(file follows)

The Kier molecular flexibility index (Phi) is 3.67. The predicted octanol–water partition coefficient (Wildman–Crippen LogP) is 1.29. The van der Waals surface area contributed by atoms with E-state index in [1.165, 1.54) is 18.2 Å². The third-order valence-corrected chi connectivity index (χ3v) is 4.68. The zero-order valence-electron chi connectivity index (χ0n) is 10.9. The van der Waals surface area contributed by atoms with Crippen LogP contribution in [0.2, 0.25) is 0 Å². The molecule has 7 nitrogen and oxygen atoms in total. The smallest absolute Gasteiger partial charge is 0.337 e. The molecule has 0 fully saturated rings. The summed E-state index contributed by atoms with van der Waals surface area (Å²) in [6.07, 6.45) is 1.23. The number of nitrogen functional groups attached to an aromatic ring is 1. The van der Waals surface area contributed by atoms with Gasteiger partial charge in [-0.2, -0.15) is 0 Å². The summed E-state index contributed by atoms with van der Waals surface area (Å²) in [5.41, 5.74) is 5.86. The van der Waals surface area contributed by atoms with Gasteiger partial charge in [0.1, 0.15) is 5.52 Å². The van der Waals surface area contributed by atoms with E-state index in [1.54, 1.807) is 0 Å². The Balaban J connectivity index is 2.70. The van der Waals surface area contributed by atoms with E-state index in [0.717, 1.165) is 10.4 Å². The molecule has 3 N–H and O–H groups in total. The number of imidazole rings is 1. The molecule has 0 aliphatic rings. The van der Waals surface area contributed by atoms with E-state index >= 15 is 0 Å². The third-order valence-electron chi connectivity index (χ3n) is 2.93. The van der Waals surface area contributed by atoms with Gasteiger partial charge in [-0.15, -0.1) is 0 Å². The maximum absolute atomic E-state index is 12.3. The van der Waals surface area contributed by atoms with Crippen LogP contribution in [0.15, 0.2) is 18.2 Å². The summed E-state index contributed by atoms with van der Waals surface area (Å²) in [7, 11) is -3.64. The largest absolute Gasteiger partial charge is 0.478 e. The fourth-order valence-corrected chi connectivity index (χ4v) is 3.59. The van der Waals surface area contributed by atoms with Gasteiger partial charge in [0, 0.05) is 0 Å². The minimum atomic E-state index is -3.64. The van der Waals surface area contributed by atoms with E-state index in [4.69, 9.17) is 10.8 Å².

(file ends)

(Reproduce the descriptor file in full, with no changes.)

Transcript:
The Kier molecular flexibility index (Phi) is 3.67. The predicted octanol–water partition coefficient (Wildman–Crippen LogP) is 1.29. The van der Waals surface area contributed by atoms with E-state index in [1.165, 1.54) is 18.2 Å². The third-order valence-corrected chi connectivity index (χ3v) is 4.68. The zero-order valence-electron chi connectivity index (χ0n) is 10.9. The van der Waals surface area contributed by atoms with Crippen LogP contribution in [0.2, 0.25) is 0 Å². The molecule has 7 nitrogen and oxygen atoms in total. The smallest absolute Gasteiger partial charge is 0.337 e. The molecule has 0 fully saturated rings. The summed E-state index contributed by atoms with van der Waals surface area (Å²) in [6.07, 6.45) is 1.23. The number of nitrogen functional groups attached to an aromatic ring is 1. The van der Waals surface area contributed by atoms with Gasteiger partial charge in [-0.2, -0.15) is 0 Å². The summed E-state index contributed by atoms with van der Waals surface area (Å²) in [5.41, 5.74) is 5.86. The van der Waals surface area contributed by atoms with Gasteiger partial charge in [0.1, 0.15) is 5.52 Å². The van der Waals surface area contributed by atoms with E-state index in [1.54, 1.807) is 0 Å². The Balaban J connectivity index is 2.70. The van der Waals surface area contributed by atoms with E-state index in [0.717, 1.165) is 10.4 Å². The molecule has 3 N–H and O–H groups in total. The number of imidazole rings is 1. The molecule has 0 aliphatic rings. The van der Waals surface area contributed by atoms with E-state index >= 15 is 0 Å². The third-order valence-electron chi connectivity index (χ3n) is 2.93. The van der Waals surface area contributed by atoms with Gasteiger partial charge in [-0.15, -0.1) is 0 Å². The maximum absolute atomic E-state index is 12.3. The van der Waals surface area contributed by atoms with Crippen LogP contribution in [0.15, 0.2) is 18.2 Å². The summed E-state index contributed by atoms with van der Waals surface area (Å²) in [7, 11) is -3.64. The largest absolute Gasteiger partial charge is 0.478 e. The fourth-order valence-corrected chi connectivity index (χ4v) is 3.59. The van der Waals surface area contributed by atoms with Gasteiger partial charge in [0, 0.05) is 0 Å². The minimum atomic E-state index is -3.64. The van der Waals surface area contributed by atoms with E-state index in [4.69, 9.17) is 10.8 Å².